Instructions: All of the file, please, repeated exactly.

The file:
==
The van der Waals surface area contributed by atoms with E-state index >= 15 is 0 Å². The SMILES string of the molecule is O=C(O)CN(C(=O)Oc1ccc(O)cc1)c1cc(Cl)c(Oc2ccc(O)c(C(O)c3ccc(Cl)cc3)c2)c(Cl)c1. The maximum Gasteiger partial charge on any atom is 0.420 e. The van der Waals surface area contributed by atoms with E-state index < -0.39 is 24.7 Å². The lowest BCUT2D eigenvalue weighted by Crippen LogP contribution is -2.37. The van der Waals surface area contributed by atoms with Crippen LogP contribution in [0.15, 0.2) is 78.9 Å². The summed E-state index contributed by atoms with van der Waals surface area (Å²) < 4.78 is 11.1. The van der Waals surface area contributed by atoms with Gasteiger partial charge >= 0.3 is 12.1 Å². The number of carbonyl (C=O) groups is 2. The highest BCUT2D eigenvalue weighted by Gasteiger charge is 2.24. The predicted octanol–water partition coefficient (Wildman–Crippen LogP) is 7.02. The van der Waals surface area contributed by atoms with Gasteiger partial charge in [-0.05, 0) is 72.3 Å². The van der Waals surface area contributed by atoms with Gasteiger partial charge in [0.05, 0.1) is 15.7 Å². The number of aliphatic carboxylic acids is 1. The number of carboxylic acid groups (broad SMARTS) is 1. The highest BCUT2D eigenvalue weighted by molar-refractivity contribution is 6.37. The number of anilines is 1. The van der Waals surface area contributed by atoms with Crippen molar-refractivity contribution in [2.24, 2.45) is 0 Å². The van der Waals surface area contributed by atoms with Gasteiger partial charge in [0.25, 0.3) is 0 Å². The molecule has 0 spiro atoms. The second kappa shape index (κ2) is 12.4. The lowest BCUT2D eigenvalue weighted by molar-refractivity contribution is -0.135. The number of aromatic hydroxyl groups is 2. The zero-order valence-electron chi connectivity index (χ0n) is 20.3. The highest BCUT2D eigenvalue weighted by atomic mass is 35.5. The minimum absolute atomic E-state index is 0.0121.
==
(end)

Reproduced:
The van der Waals surface area contributed by atoms with E-state index >= 15 is 0 Å². The SMILES string of the molecule is O=C(O)CN(C(=O)Oc1ccc(O)cc1)c1cc(Cl)c(Oc2ccc(O)c(C(O)c3ccc(Cl)cc3)c2)c(Cl)c1. The maximum Gasteiger partial charge on any atom is 0.420 e. The van der Waals surface area contributed by atoms with E-state index < -0.39 is 24.7 Å². The lowest BCUT2D eigenvalue weighted by Crippen LogP contribution is -2.37. The van der Waals surface area contributed by atoms with Crippen LogP contribution in [0.15, 0.2) is 78.9 Å². The summed E-state index contributed by atoms with van der Waals surface area (Å²) < 4.78 is 11.1. The van der Waals surface area contributed by atoms with Gasteiger partial charge >= 0.3 is 12.1 Å². The number of carbonyl (C=O) groups is 2. The highest BCUT2D eigenvalue weighted by Gasteiger charge is 2.24. The predicted octanol–water partition coefficient (Wildman–Crippen LogP) is 7.02. The van der Waals surface area contributed by atoms with Gasteiger partial charge in [-0.05, 0) is 72.3 Å². The van der Waals surface area contributed by atoms with Gasteiger partial charge in [0.05, 0.1) is 15.7 Å². The number of aliphatic carboxylic acids is 1. The number of carboxylic acid groups (broad SMARTS) is 1. The highest BCUT2D eigenvalue weighted by molar-refractivity contribution is 6.37. The number of anilines is 1. The van der Waals surface area contributed by atoms with Crippen molar-refractivity contribution in [2.24, 2.45) is 0 Å². The van der Waals surface area contributed by atoms with Gasteiger partial charge in [0.25, 0.3) is 0 Å². The molecule has 0 spiro atoms. The second kappa shape index (κ2) is 12.4. The lowest BCUT2D eigenvalue weighted by molar-refractivity contribution is -0.135. The number of aromatic hydroxyl groups is 2. The zero-order valence-electron chi connectivity index (χ0n) is 20.3. The highest BCUT2D eigenvalue weighted by atomic mass is 35.5. The minimum absolute atomic E-state index is 0.0121.